April 2, 2014: Tax Court: trust can qualify for real estate professional – Frank Aragona Trust, (2014) 142 TC No. 9
The Tax Court has determined that a trust that owned real estate properties and engaged in other real estate activities qualified for the Code Sec. 469(c)(7) exception for real estate professionals and thus wasn’t subject to the passive activity loss (PAL) limitations. In so concluding, the Court found that services performed on behalf of a trust may be considered personal services performed by the trust.
Background. Under Code Sec. 469(c)(1), a taxpayer’s passive-activity loss (i.e., the amount by which the aggregate losses from all the taxpayer’s passive activities for the year exceeds the aggregate income from all the taxpayer’s passive activities for such year) is disallowed for the year if the taxpayer is “described in” Code Sec. 469(a)(2). Among the taxpayers “described in” that section are individuals, estates, trusts, closely held C corporations, and personal service corporations.
A passive activity is any activity which involves the conduct of any trade or business in which the taxpayer does not materially participate. (Code Sec. 469(c)(1)) In general, any rental activity is per se a passive activity, even if the taxpayer materially participates in the activity. (Code Sec. 469(c)(2)) However, there are exceptions to the general per se rule.
Under Code Sec. 469(c)(7), the Code Sec. 469(c)(2) per se rule for rental activities doesn’t apply to a qualifying real estate professional. A taxpayer qualifies as such for a particular tax year if: (1) more than half of the personal services that he performs during that year are performed in real property trades or businesses in which he materially participates; and (2) he performs more than 750 hours of services during that tax year in real property trades or businesses in which he materially participates. (Code Sec. 469(c)(7)(B)).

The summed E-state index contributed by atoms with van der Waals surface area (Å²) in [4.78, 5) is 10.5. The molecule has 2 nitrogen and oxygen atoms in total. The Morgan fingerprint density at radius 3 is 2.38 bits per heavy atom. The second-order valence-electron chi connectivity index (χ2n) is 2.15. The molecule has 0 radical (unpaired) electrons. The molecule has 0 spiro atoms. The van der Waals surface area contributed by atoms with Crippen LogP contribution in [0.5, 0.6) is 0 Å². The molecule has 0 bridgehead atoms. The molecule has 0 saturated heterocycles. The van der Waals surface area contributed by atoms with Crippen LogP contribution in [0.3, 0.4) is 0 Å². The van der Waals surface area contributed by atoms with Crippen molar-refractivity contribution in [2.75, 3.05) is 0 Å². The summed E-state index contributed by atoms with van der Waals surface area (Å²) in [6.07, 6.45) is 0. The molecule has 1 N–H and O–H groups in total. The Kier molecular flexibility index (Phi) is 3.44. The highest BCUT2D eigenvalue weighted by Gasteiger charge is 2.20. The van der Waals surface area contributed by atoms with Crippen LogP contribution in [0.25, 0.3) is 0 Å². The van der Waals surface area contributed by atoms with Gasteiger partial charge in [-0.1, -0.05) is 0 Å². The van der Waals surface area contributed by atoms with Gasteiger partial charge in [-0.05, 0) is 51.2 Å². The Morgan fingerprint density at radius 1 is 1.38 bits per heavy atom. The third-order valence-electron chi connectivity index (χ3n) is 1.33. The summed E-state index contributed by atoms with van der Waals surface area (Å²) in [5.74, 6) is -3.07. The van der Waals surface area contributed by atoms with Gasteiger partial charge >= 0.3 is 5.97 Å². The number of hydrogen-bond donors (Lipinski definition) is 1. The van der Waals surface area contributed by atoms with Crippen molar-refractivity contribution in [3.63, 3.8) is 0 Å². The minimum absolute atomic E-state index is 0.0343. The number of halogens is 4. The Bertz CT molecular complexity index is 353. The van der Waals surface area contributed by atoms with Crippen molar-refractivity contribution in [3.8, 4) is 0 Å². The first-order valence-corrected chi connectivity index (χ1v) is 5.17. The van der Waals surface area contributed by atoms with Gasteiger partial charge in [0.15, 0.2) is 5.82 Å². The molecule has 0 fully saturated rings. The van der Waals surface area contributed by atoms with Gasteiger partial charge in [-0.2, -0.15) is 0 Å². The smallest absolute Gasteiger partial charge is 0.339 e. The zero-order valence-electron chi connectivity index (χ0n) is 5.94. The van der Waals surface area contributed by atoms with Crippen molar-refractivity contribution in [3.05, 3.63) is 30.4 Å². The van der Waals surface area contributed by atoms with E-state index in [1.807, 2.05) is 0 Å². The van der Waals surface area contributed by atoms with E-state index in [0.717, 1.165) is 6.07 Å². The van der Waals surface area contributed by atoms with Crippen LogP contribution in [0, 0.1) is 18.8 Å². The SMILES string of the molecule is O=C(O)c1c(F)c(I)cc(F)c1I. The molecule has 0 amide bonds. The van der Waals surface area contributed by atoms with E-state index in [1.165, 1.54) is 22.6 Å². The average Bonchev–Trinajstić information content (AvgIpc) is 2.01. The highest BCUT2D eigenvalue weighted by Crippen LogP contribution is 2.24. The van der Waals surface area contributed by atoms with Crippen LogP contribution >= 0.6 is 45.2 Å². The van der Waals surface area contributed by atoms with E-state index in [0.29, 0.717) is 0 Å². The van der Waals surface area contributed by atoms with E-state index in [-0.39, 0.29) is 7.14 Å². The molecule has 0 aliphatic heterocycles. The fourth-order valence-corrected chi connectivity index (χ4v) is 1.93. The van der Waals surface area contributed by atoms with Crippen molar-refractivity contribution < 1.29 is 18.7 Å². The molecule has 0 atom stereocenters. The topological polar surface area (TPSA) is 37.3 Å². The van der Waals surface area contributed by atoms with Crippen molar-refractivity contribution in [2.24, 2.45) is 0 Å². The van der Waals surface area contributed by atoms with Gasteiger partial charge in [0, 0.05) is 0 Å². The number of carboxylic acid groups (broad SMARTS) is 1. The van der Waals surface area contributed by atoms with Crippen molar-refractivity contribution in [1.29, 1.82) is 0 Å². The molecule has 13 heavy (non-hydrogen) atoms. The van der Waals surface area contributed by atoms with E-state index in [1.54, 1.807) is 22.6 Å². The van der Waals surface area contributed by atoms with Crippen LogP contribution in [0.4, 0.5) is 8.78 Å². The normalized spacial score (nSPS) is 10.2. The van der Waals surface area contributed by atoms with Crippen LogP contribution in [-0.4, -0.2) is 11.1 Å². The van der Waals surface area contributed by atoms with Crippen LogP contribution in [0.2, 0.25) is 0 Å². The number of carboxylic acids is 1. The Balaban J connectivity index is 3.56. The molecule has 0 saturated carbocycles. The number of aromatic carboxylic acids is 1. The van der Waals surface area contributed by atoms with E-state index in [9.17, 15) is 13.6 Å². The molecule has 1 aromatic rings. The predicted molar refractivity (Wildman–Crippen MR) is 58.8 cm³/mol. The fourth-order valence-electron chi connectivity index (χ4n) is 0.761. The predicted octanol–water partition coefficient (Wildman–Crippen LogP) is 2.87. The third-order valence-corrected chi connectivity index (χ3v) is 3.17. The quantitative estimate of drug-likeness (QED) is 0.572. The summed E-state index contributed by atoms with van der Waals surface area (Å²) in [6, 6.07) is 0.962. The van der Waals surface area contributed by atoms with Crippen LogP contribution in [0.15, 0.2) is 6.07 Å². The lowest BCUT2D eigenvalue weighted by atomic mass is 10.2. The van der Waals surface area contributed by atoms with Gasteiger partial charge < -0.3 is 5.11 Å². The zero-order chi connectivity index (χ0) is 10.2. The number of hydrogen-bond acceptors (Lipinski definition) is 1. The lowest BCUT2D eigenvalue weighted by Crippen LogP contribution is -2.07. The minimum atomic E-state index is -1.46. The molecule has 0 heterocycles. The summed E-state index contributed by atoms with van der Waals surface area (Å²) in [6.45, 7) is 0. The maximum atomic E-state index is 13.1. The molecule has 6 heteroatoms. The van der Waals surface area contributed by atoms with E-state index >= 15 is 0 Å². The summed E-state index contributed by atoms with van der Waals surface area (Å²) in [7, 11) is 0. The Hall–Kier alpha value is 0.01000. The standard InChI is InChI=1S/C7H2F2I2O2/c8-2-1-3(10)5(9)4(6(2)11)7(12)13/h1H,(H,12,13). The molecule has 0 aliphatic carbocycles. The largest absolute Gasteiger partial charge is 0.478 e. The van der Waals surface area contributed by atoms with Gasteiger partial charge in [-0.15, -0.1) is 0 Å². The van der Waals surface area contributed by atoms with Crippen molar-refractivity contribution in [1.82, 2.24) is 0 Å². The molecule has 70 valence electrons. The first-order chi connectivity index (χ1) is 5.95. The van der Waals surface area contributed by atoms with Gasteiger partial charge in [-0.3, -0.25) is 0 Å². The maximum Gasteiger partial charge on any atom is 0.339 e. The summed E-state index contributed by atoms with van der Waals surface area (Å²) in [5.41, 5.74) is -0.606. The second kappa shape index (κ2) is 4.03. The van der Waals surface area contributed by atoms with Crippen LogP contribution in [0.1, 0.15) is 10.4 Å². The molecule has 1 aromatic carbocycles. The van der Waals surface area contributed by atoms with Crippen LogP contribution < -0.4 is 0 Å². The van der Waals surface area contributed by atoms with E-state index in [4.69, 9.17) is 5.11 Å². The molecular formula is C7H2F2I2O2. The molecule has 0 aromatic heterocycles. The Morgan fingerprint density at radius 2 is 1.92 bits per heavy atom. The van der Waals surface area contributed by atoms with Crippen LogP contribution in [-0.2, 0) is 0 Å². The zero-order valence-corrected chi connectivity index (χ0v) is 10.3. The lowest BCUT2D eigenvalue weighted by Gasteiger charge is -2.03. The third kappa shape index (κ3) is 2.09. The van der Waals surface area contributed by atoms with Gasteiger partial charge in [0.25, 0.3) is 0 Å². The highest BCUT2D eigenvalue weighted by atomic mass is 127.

Code Sec. 469(c)(7)(D)(i) provides a special rule for determining whether a closely held C corporation meets the requirements of Code Sec. 469(c)(7)(B). The regs construing Code Sec. 469(c)(7) provide that only a “qualifying taxpayer” falls within the exception. (Reg. § 1.469-9(e)(1)) “Qualifying taxpayer,” in turn, is defined as “a taxpayer that owns at least one interest in rental real estate and meets the requirements of” Reg. § 1.469-9(c). (Reg. § 1.469-9(b)(6)) Reg. § 1.469-9 (c) states that, in addition to owning at least one interest in rental real estate, a qualifying taxpayer must also satisfy the requirements of Code Sec. 469(c)(7)(B). That reg further provides that “personal services means any work performed by an individual in connection with a trade or business.”
Code Sec. 469(h) provides that a taxpayer is treated as materially participating in an activity only if the taxpayer is involved in the operation of the activity on a basis which is regular, continuous, and substantial. This has two functions: to determine whether a particular activity is a passive activity, and to determine whether a taxpayer materially participates in real-property trades or businesses.
Facts. The Frank Aragona Trust (Trust) is a complex residuary trust that owns rental real estate properties and is involved in other real estate business activities such as holding real estate and developing real estate. It was formed by Frank Aragona in ’79, with him as grantor and trustee and with his five children as beneficiaries.
Frank Aragona died in ’81. He was succeeded as trustee by six trustees—his five children, one of whom acted as executive trustee, and one independent trustee. Although the trustees formally delegated their powers to the executive trustee, the trustees acted as a management board (Board) for Trust and made all major decisions regarding Trust’s property. During 2005 and 2006, Board met every few months to discuss Trust’s business. Three of the children also worked full time for, and received wages from, Holiday Enterprises, LLC (Holiday), which is wholly owned by Trust and a disregarded entity for federal income tax purposes. Holiday managed most of the trust’s rental real estate properties and had a number of other employees in addition to the three children.